How to make the sustainability trend a lifestyle.
As we become a more socially conscious society, most brands, particularly clothing brands, are adapting their manufacturing methods, efficiency of their supply chain, choice of raw materials, shipping methods and contribution to environmental initiatives in order to take better care of the environment we live in. It might not be often that we think about the impact that our everyday life has on the environment but If you are as curious as we are at Nude Ritual, you can try using these resources to cultivate awareness around your impact as an individual or family has on our natural resources. These tools help us develop a more mindful practice of living more consciously.
When we started working on our range there were a few challenges we had to overcome to produce a product that was completely sustainable from every point of view while trying to keep the seriousness of our situation slightly playful.
Here are some tips on how to feel, look, and do better when it comes to your activewear, swimwear and clothing choices.
ONE: Understand and Know your Impact
The fashion industry has a disastrous impact on the environment. In fact, it is the second largest polluter in the world, after the oil industry. And the environmental damage is increasing as the industry grows. Fast fashion is a major part of the problem, because the low-quality, trendy clothing is rapidly mass produced.
What is fast fashion?
Fast fashion can be defined as "cheap, trendy clothing that samples ideas from the catwalk or celebrity culture and turns them into garments in high street stores at breakneck speed to meet consumer demand"
Fashion And Water Consumption
The fashion industry is a major water consumer. It takes 2,000 gallons of water to make a single pair of jeans. Huge quantities of fresh water are used for the dyeing and finishing process for all of our clothes. As reference, it can take up to 2000 tons of fresh water per ton of dyed fabric. Also, cotton needs A LOT of water to grow (and heat), but is usually cultivated in warm and dry areas. Up to 20,000 liters of water are needed to produce just 1kg of cotton.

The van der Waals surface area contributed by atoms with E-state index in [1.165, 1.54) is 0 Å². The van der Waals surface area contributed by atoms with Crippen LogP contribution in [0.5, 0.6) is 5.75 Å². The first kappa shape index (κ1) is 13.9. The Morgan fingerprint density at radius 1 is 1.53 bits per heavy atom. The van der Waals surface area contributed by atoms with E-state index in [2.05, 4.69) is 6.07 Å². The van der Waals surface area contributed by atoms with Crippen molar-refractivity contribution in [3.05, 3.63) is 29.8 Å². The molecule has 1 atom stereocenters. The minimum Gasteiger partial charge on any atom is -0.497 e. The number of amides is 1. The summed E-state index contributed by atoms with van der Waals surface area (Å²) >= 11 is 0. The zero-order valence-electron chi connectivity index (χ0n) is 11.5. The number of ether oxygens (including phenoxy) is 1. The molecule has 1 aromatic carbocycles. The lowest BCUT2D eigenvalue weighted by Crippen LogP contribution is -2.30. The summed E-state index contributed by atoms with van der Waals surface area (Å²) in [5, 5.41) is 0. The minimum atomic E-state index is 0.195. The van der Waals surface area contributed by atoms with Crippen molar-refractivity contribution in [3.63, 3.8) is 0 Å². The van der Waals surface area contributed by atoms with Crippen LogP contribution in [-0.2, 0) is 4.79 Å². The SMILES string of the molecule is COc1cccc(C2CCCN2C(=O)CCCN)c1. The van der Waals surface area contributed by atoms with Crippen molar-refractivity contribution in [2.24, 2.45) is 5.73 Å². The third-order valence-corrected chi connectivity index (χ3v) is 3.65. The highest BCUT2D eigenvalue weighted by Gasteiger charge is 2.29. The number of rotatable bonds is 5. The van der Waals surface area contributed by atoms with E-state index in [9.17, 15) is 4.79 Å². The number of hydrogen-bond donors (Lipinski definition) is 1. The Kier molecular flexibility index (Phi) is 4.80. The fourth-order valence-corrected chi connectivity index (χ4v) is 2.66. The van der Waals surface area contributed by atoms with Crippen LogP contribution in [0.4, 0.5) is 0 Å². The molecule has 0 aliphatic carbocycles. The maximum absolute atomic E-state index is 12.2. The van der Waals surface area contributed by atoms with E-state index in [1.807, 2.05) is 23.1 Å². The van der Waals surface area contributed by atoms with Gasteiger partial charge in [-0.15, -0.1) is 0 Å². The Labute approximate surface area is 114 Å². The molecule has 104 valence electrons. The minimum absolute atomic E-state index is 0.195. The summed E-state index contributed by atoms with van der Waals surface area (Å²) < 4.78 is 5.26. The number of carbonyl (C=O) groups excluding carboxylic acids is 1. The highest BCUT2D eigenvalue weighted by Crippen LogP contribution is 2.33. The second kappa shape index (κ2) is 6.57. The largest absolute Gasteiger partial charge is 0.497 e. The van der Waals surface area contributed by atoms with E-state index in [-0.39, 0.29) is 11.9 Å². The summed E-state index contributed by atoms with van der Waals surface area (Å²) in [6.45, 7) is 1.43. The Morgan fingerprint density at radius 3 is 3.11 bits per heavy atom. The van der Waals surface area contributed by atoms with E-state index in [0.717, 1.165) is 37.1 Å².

Solution: Choose clothes made in countries with stricter environmental regulations for factories.
Fashion & Waste Accumulation
A family in the western world throws away an average of 30 kg of clothing each year. Only 15% is recycled or donated, and the rest goes directly to the landfill or is incinerated.
Solution: Buy less, buy better quality, mend clothes, and recycle or rent.
Fashion & Greenhouse Gas Emissions
The apparel industry accounts for 10% of global carbon emissions.
The global fashion industry is generating a lot of greenhouse gases due to the energy used during its production, manufacturing, and transportation of the millions of garments purchased each year.
Solution: Buy clothes made in countries powered by more renewable energy.
Recycled polyester: By limiting the use of virgin materials, recycled polyester dramatically lowers its environmental impact versus traditional polyester and uses less resources to create.
Fashion & Rainforest Destruction
Every year, thousands of hectares of ancient forests are cut down and replaced by plantations of trees used to make wood-based fabrics such as rayon, viscose, and modal.
Solution: Choose Lyocell/Tencel® instead of rayon, modal or viscose.
TWO: Research The Brand You Investing In
The number one thing you can do to help make a positive impact is research. Before making a purchase, visit the website and social media channels of the brand you’re interested in to learn about their core values and sustainability efforts. It’s important to shop local as much as you can, support small businesses and give feedback as improvements and learnings are crucial to bettering the brand.
You can send us an email at email@example.com for any recommendations and feedback on how we can improve our products.
THREE: WE THRIVE IN A CIRCULAR ECONOMY
1. REUSE: Buy pre-loved items and donate your old clothes to secondhand shops.
2. RECYCLE: Pick up a new skill and recycle your clothes. Learn how to make small alterations to pieces and recycle them into new pieces.
3. REPAIR: Learn how to fix your damaged clothes instead of buying new items. If you do not have the time or patience to learn how to bring your damaged items to a tailor and fix it.
4. REFUSE: Refuse to buy from fast-fashion chains and invest your money wisely into secondhand items or items from fair fashion brands.
5. REDUCE: Reduce the number of clothes you buy and always ask yourself – Do I really need this? What purpose does this serve in my life?
We hope that you found this article interesting
All our love